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Studies of meutron star X-ray binaries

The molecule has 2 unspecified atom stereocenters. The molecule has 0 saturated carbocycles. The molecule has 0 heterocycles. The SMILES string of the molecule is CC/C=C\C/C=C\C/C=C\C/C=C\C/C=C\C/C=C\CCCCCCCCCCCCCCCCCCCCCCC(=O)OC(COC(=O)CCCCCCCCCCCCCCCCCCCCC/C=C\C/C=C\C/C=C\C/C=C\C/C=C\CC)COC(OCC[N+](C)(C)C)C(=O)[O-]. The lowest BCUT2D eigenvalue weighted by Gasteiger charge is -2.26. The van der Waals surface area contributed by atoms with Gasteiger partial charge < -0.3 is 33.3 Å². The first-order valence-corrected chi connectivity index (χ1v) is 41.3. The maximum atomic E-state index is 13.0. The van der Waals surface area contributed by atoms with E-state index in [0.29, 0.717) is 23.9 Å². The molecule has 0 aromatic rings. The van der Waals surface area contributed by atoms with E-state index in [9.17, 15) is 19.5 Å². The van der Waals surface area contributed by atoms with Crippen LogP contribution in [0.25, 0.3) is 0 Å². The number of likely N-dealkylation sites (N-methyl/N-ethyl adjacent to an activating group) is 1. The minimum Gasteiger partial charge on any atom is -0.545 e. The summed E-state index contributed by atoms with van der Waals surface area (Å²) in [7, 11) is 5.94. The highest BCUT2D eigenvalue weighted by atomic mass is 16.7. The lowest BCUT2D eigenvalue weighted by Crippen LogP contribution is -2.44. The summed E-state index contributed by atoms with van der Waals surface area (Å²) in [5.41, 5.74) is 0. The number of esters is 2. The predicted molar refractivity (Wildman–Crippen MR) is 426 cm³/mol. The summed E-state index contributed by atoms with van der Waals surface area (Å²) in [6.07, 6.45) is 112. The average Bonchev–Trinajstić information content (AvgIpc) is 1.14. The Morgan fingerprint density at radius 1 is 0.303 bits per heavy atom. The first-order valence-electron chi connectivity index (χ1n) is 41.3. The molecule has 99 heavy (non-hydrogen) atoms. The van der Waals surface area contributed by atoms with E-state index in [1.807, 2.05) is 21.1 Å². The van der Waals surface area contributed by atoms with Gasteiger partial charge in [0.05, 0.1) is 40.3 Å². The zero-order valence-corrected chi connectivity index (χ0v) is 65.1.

Neutron stars represent the endpoint in stellar evolution for stars with initial masses between about 3 and 8 solar masses. They are the densest non-singularities in the universe, cramming more than a solar mass of matter into a sphere with a radius of about 10 km. Such a large mass-to- radius ratio implies deep potential wells, so that when mass transfer is taking place about 10% of the rest-mass is liberated as gravitational binding energy, resulting in prodigious amounts of X-ray emission that contains valuable information on the physical characteristics in accreting binary systems. Much of my research in this dissertation focuses on the spectroscopic and timing properties of the canonical thermonuclear bursting source GS 1826-238. By measuring the relationship between the X- ray flux (which is assumed to trace the accretion rate onto the stellar surface) and the time intervals between subsequent bursts, I find that although the intervals usually decreased proportionately as the persistent flux increased, a few measurements of the flux-recurrence time relationship were significant outliers. Accompanying spectral and timing changes strongly suggest that the accretion disk extends down to smaller radial distances from the source during these atypical episodes. This result is important for understanding the nature of accretion flows around neutron stars because it indicates that accretion disks probably evaporate at some distance from the neutron star surface at lower accretion rates. I also contribute to our understanding of two newly discovered and heavily-absorbed pulsars (neutron stars with strong magnetic fields) by determining the orbital parameters of the systems through pulse timing analysis. Orbital phase-resolved spectroscopy of one source revealed evidence for an "accretion wake" trailing the pulsar through its orbit, showing that X-rays emanating from the surface can ionize the stellar wind in its vicinity. Finally, I develop an innovative application of dust scattering halos (diffuse emission surrounding X-ray sources, resulting from photons scattering from dust grains) to geometrically determine the distance and the distribution of dust along the line of sight to X-ray sources. The distance is clearly important for inferring the absolute luminosities of systems from measured fluxes, and knowledge of the distribution of dust can further understanding of the interstellar medium

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